Wednesday, April 27, 2011

moulding life like you mould fiction

Life - sometimes I wish I could mould it the way I can mould fiction. Wouldn't that be nice? "I think this will happen now and then this and this - presto!" Mind you, fiction can have a mind of its own and take you in directions you never imagined in order to maintain a story's integrity and plausibility. But still, you can turn it left or right most of the time and create any happy ending you want. Of course this doesn't work in real life. And whenever I do "my will be done not yours" prayers that doesn't work either ;o)

Actually, as a writer, writing in the Christian fiction genre is one thing and it can be done well if you put heart and soul into it. But I find I have to write the other kind of stories too, where things don't always wind up picture perfect, and I need to do this kind of writing as a Christian as well as typically Christian storytelling. Yes, it is different than Christian fiction because it is the sort of writing where struggle and tragedy and enigma play a more prominent role. You can have the hard endings Christian fiction normally won't accept.

We just received our first copy of "The White Birds of Morning" in the mail. This is published in Toronto, and the publisher is still a Christian, BUT it's meant for a much wider audience than Christian fiction appeals to. Really it's meant for a global audience, Christian and non-Christian, which takes away some freedoms Christian fiction gives you but grants you others Christian fiction can't offer. There's no way for me to even begin to try to write about real life without working in both genres.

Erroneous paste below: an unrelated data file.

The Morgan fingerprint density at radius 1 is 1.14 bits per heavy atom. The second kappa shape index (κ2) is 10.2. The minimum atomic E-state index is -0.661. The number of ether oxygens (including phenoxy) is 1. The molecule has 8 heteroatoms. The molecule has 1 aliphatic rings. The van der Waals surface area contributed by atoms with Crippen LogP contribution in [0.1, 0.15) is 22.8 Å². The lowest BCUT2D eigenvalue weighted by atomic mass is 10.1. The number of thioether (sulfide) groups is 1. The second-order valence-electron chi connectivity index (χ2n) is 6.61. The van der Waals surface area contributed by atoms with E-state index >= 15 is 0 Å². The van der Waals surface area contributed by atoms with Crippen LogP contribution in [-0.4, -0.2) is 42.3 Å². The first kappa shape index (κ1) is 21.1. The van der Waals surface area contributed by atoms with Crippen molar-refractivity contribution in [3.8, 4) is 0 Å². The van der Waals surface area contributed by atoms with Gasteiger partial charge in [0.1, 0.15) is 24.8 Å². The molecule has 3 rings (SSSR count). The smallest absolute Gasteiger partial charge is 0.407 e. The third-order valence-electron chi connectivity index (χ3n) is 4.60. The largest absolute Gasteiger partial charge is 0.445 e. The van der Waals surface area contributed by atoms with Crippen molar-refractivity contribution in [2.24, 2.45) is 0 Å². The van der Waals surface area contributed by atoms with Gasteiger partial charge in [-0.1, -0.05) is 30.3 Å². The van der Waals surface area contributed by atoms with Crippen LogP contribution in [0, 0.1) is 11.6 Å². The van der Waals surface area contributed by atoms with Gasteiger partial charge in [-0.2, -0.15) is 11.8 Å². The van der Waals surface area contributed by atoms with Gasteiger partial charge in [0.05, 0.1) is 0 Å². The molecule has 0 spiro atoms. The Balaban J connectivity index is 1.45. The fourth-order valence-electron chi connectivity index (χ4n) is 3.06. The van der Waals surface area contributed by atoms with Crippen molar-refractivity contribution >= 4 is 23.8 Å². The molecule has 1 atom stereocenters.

I may not be able to mould my world the way I can mould a fictional story. But I know this: real life is the stuff of fiction and real fiction is the stuff of life. We owe it to God and one another, indeed to the whole world, to talk about that real world as honestly and positively and faithfully as possible. It is not the place to fake it or cover up the truth. Nor is it the place to twist things out of shape and make light darkness or tragedy the norm. Too much is at stake. The "puffy clouds and blue sky" storytellers need to remember that. So do the "dark clouds and even darker sky" ones.


EMP said...

Re: "We just received our first copy of "The White Birds of Morning" in the mail."

Congratulations, Murray!

Bill L. said...

Certainly congratulations!
I completely agree with your blog note on this subject.
So often I have walked through "Christian Bookstores," or bazaars of one strip or another, and felt like my life is being crushed out of me by the shelves of trinkets and poorly put together, manipulative "art" and row upon row of books that do more to obscure the life of God in His people rather than unfold it for others to view and, perhaps, appreciate.
Years ago my wife and I had opportunity share in a study community called L’Abri. At L’Abri, Francis and Edith Schaeffer, and an older Dutch gentleman, Hans Rookmaaker I think, spoke much about this subject of Christian expression in the arts. They were all trying to inspire many of us to do art, or more completely, whatever we choose to express our lives through “honestly, as whole human beings and with quality.” As I recall, Rookmaaker was focused, and accomplished, in music stressing its breadth and depth of reach in the expression of things human and divine. Those were wonder-filled years for us. Oh… I miss so much and so many from our past; I begin to see that if Father did not keep plowing my life up, I surely could be trapped in the “that which was.”